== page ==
Bad Lieutenant – Port Of Call: New Orleans
- Paul Dale
- 12 May 2010
To misquote Public Enemy: ‘Don’t believe the hype – it’s not a sequel’ The perverse genius that is Werner Herzog may be the only man unhinged enough to remake Abel Ferrara’s sordid, Catholic guilt-heavy, masturbatory, drug fringed fusion of the dirty cop flick and Graham Greene’s Brighton Rock, but this is not that.
Despite his attempts to hide it, Herzog is, at heart, a German classicist and Bad Lieutenant draws more from Goethe’s Faust than it does from Ferrara’s grim deterministic policier. Part closet drama, part nihilistic freefall drama and part mythological and philosophical musing (unlike most, Herzog does not ignore Goethe’s little read second part of the tragedy), Herzog’s film may as well have taken its name from the river dominated German town of Bad Kreuznach, the marriage place of Karl Marx and one of the many alleged homes to the alchemist upon whom the fictional Faust was based.
New Orleans in the aftermath of Hurricane Katrina: police sergeant Terence McDonagh (Nic Cage, fantastic) saves a drowning prisoner from the waterlogged police station. The act earns him a promotion and a back injury. Addiction follows as McDonagh bullies drugs out of anyone he can, any way he can. There’s also his junkie prostitute girlfriend Frankie (Eva Mendes) and recovering alcoholic dad to keep happy, to say nothing of his bookie. As things spiral out of control, a kind of phase space trajectory takes over – momentum and perception change and nothing goes the way one might expect.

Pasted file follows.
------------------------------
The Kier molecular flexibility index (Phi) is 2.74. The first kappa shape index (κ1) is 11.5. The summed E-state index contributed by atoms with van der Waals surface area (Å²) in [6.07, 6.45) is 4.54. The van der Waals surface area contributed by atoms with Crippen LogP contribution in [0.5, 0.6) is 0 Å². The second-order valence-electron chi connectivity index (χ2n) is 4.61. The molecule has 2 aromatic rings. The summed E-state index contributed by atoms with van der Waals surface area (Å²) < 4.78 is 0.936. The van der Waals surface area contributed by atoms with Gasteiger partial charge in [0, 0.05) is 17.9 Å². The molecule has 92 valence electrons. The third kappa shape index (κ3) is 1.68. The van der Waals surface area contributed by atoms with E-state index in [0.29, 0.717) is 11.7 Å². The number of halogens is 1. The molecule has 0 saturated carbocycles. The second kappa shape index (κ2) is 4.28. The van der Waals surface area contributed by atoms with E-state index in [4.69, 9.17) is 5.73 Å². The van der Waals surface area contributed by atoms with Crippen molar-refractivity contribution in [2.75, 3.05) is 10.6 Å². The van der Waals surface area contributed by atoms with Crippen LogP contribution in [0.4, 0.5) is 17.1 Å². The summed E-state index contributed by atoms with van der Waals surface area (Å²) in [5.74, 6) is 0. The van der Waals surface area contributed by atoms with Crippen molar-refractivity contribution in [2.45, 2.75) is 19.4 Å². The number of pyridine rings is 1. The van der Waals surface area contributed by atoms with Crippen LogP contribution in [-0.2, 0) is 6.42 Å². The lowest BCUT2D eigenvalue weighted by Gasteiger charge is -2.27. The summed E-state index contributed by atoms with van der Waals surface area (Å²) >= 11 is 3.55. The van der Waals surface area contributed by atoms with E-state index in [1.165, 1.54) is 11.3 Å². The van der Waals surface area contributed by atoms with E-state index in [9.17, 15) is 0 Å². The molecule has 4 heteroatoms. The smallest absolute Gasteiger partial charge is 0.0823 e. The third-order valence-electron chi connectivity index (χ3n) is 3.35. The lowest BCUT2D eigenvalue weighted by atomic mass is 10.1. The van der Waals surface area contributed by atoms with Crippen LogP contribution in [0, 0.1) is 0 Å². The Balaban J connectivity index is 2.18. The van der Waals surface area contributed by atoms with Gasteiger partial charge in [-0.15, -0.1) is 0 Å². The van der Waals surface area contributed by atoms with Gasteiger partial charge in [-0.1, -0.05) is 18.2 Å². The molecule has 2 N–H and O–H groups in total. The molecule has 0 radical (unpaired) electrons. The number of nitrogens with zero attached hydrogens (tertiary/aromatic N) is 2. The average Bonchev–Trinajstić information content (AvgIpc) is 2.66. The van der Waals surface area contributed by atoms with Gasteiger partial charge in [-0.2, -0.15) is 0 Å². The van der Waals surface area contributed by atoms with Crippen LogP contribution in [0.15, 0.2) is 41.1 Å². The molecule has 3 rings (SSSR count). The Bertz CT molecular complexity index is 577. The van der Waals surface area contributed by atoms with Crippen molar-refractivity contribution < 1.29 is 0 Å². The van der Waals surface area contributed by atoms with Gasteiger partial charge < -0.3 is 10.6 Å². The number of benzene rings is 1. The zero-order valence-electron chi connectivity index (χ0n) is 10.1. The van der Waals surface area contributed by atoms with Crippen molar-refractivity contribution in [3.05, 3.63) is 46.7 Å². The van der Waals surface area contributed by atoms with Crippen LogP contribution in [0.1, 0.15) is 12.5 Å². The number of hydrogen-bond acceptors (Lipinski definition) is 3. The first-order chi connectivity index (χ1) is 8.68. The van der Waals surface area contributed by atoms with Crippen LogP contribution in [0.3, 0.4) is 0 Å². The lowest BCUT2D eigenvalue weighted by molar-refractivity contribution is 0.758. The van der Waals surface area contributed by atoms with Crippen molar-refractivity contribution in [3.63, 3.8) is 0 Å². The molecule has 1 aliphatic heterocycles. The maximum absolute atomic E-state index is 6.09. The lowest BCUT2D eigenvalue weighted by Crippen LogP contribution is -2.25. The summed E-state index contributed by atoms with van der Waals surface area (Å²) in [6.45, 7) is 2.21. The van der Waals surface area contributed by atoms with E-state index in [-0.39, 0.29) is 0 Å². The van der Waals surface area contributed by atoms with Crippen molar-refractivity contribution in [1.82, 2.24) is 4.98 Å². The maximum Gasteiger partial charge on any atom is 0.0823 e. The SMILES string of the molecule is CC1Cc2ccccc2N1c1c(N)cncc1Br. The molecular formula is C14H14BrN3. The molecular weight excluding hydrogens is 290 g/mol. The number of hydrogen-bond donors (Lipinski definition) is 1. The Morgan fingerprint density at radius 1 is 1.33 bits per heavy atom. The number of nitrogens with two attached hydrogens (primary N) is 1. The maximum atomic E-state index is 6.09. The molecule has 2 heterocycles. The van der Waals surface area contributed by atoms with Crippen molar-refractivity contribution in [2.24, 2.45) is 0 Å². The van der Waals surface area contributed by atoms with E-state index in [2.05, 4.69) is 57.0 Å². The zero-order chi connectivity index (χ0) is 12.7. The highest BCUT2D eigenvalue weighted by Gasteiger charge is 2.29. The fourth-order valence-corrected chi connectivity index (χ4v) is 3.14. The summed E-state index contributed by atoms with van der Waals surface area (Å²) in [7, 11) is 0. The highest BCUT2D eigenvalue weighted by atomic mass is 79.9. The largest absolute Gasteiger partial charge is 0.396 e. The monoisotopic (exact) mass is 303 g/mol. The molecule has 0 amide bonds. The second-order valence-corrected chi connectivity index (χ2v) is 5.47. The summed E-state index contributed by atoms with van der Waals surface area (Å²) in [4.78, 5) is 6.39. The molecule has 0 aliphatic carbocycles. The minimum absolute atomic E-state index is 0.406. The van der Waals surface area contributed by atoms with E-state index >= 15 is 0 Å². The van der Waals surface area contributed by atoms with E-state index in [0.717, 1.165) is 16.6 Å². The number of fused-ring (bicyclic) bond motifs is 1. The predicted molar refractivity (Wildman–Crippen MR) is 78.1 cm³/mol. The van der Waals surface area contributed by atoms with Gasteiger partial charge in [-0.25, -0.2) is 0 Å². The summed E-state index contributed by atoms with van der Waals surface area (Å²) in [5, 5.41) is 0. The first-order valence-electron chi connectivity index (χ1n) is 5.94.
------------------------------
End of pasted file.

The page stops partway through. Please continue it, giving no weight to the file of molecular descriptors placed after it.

For reasons too numerous go into here, Herzog is arguably the most brilliant of all living filmmakers, and with Bad Lieutenant he appears to bring together both the delinquent and satirical strains in his work. McDonagh is an intuitive but deeply corrupt cop acting with all the freedoms that disaster zone capitalism allows. As New Orleans is reconstructed as a rich man’s paradise, he gets high. His idea of law enforcement is to arrest anyone who can’t supply him and yet fate proves quirky indeed. There’s a humorous, obdurate and deviant strain running through the procedural thriller structure, and as always with Herzog, it’s an odd, unsettling film, one riven by Cage’s phenomenal central performance. Repeated viewing is necessary, cult status is guaranteed. In the words of McDonagh: ‘To the break of dawn. To the break of dawn, baby.’
General release from Fri 21 May.